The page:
The toys head back home with the journal in tow, and leave it out on the table. The next day Andy returns home, late again, and drops his briefcase on the table. He’s on the phone, discussing the Toy Barn deal, and the toys overhear him say that he’s got a meeting tomorrow and has to have a decision by then.

Andy ends the call, is clearly exasperated, then buries his head in his hands before noticing his old journal.

He leafs through it, holding back tears as he looks through the pictures, then settles on the same page as the toys noticed. He reads the words, “I love playing with Woody. But I just really miss my dad.”

He looks up, and sees the baby in the other room playing all by himself with Woody.

Etch spends the rest of the night working on his piece de resistance: a picture of the baby, Buzz and Woody. The toys sneak Etch into Andy’s briefcase before the big meeting where the decision will be made.

At the meeting, Andy opens the briefcase, sees Etch, has a moment, excuses himself and apologizes for getting choked up. He composes himself and says, “I would hate for this not to be a toy store anymore. What if I run it?”

The other workers in the firm are livid, but Andy ignores them as he reaches across to shake a hand.

The final scene is back at Andy’s home. Buzz and Woody watch from a window as Andy plays with his son in the leaves. They congratulate each other on a job well done. Woody protests that “Ah, I’m just a toy.

Buzz disagrees, “No, Cowboy. Today, you are a bona-fide hero.”

Final montage as the familiar music of “You’ve Got a Friend in Me” starts to play. We see Andy wrestling with the baby, feeding the baby (the  baby spitting up on Andy) and snuggling with the baby. In each of these moments, Buzz and Woody are inanimate, but still looking on approvingly.

The movie ends with Andy feeding baby a bottle and rocking him gently while he sings:

You’ve got a friend in me.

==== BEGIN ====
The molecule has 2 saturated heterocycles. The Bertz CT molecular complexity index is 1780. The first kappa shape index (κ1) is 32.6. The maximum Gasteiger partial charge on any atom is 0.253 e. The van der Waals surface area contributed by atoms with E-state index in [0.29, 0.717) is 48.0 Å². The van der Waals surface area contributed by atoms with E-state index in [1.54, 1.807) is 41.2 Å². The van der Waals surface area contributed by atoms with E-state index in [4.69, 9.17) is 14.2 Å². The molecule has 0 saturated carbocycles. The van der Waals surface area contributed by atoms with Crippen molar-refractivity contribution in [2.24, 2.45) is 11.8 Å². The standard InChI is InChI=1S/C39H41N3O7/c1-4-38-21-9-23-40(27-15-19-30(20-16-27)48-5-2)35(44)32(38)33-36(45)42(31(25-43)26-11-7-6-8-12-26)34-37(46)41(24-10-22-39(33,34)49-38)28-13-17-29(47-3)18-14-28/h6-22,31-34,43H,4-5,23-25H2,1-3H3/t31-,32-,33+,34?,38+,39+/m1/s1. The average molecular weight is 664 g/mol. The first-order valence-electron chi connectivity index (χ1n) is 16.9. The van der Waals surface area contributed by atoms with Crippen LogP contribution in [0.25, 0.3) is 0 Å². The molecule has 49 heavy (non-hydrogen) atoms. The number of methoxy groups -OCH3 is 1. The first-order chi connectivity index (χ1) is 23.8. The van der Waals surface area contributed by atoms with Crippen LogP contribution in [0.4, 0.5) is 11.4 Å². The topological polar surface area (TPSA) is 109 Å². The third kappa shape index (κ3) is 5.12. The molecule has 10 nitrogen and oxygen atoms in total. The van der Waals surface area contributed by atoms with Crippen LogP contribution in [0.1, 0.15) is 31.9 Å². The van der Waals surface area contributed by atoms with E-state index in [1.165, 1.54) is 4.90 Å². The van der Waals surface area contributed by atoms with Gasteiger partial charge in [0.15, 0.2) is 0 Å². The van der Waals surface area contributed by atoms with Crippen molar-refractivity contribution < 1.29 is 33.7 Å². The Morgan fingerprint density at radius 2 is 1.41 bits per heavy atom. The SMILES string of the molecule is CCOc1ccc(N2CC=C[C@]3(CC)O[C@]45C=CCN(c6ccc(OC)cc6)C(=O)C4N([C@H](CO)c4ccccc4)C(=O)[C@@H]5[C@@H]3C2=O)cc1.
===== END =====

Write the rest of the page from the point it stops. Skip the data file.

You’ve got a friend in me.

When the road looks rough ahead…


That’s it! Tweet @AaronHelman if you liked his take on Toy Story 4! And be sure to share your own ideas in the comments below.

76 thoughts on “Here’s a Pretty Perfect Plot Idea For ‘Toy Story 4.’

  1. I loved the idea, but I would like them to play with the divorce theory: Andy has a problematic marriage because he’s a workaholic, just like his father.

    • very good. But they won’t use it…. they want to make their own. It is great fan fiction and would be splendid as Toy Story 4

  2. I love this idea, it’s really good. I feel like Andy should work at buy and large;)

  3. forgot that this was someone’s idea and got super into it and was like ‘yeah, I wonder how he knew all of this’ face palm

  4. What about bonnie? Good story though I really like it!

    • She is the girl who is 13. (I think)

      • That would make sense. I was just going to say what happened to Bonnie? But if she grew up,than she wouldn’t want/need the toys anymore. But how did they end up with Andy again? I suppose it’s possible that someone (like her mom) took the toys back to Andy,but that wouldn’t make any sense. Why not just donate them? Has anyone else thought of this? Please respond.

        • they would come back to andy because remember in the ending of the second one he ask bonnie to take care of these toys so that meens that andy could ask for the toys back for his new kid

  5. This is so great! I didn’t think I would love it this much!!!! It literally brought tears to my eyes. I do like the idea that Andy’s dad left the family though based on the facts but otherwise this is perfect!

  6. The story idea seems pretty nice, though parts of it feel rushed for me, don’t know why. I kinda hope this happens~

    • It most likely won’t, but it’s a fun discussion about a hypothetical script.

  7. Wow that’s great! I love the idea. Well actually I love it more because there’s grow-up Andy in it. Lol. Yes, I love Andy. Piece out! Anyway, I think we can use Andy’s Dad dead theory though it’ll make the story more desperate. The death of Mr. Davis really effected Ms. Davis. She became desperate and tried to move on so she choose to erase any memories about him. That’s why there’s no photo, or any other things about Mr. Davis.

  8. It would be nice to see this become a movie, because then it would explain Andy’s past more. Another thing: what if his dad worked for Buy N’ Large?

    • Holy God that would lead to the pixar theory

    • I don’t know. I think it would be an—emotional, movie,but I don’t think I’d like to see that. I think I’d like to see the toys move on from Andy,and have an awesome adventure at Bonnie’s. And I actually think that maybe I don’t want to see the toys at all. They’re happy; they’ve found their home. Instead,the movie could be about some OTHER toys that (maybe) have some relationship with THE toys,but go on their own adventure. Also,I don’t really want to see Andy grown up. It hurt a little to let him go,and seeing him grown,no longer a child…It’s just too much. I hope you understand.